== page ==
Kainoa, Councils And Covid.
By Dan Dobbin.
Kainoa McGee, the force of nature who fears no force of nature has been laid low by a force of nature.
The feared pipeline enforcer claims to have contracted Covid-19 whilst doing his job as a lifeguard on Oahu’s north shore.
Covid-19 is of course the amazing little virus that enables previously uninterested and unknowledgable individuals within many communities to develop extensive knowledge of microbiology, epidemiology, economics and global geopolitics to levels that usurps the collective understanding of experts who have spent decades working in the fields.
Also, it can kill people.
In an interview with Hawaiian based news service KITV, Kainoa says
“A few of my coworkers did a rescue off Tower 47A. Little to our knowledge we found out, three weeks later – the patient was positive for Covid”.
Kainoa is upset about a breakdown in communication from Honolulu city council. Ocean safety personnel are supposed to be alerted 24-48 hours after a patient tests positive for COVID.
Despite a global pandemic that has been the major topic of news and community conversations for a year and a half and the Hawaiian islands averaging well over 500 new Covid cases each day, it was reported that “McGee said a few days after the incident he started to see some symptoms. But thought it was a cold going around, as no one had been notified of the COVID positive patient”.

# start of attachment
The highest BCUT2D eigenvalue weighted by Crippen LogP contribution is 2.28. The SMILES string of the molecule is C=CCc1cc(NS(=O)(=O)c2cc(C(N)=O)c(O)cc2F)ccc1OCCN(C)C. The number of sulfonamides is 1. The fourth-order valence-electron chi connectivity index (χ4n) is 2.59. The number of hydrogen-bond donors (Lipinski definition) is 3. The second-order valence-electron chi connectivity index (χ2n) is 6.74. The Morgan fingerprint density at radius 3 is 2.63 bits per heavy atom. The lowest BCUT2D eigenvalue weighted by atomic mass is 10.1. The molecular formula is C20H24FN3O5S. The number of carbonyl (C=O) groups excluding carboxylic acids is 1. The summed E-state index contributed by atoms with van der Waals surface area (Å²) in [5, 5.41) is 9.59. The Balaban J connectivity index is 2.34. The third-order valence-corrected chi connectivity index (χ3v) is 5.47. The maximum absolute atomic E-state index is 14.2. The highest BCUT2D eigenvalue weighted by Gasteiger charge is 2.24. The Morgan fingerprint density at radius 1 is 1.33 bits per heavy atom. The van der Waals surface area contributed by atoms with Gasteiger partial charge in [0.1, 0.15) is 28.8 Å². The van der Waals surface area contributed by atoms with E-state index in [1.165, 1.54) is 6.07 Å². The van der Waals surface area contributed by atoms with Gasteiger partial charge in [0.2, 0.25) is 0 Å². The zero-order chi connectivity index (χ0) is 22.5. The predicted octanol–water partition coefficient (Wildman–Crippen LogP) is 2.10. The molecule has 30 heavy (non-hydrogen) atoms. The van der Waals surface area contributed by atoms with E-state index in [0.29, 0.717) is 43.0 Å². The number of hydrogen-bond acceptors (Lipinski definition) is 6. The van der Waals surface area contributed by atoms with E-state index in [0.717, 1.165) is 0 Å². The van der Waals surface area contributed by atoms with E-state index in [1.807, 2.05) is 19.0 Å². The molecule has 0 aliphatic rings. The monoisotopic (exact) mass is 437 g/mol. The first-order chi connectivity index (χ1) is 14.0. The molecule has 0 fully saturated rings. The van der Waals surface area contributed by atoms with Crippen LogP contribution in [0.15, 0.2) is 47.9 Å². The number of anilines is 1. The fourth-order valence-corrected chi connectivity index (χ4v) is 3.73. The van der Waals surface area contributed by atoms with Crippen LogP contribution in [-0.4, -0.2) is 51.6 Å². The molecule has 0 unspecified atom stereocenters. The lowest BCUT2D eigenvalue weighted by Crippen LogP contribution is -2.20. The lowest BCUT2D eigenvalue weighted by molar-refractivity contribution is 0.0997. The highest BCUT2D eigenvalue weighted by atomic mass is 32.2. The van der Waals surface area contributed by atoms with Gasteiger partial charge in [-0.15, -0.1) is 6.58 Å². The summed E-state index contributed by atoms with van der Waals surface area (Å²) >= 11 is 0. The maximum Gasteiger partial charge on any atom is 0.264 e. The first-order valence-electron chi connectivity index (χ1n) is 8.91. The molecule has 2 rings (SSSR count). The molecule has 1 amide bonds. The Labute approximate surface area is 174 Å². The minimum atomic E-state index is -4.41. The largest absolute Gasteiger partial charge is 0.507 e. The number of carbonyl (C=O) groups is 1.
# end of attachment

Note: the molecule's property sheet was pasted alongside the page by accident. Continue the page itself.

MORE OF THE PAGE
Big Mac continues by saying “The likelihood I got sick at work, is higher than anywhere else. No where else did anyone have any signs of COVID, until I tested positive.”
While acknowledging that as part of his profession he could regularly come in contact with members of the public carrying Covid-19 without PPE equipment, McGee was unvaccinated at the time he contracted the virus and has unfortunately passed it on to family members.
The Delta variant has been labelled the pandemic of the unvaccinated and with a total of 791,053 visitors arriving by air service to the Hawaiian Islands in June this year, it would appear imperative that the Honolulu city council and lifeguards do everything they can to work together to help stem the spread of the virus.
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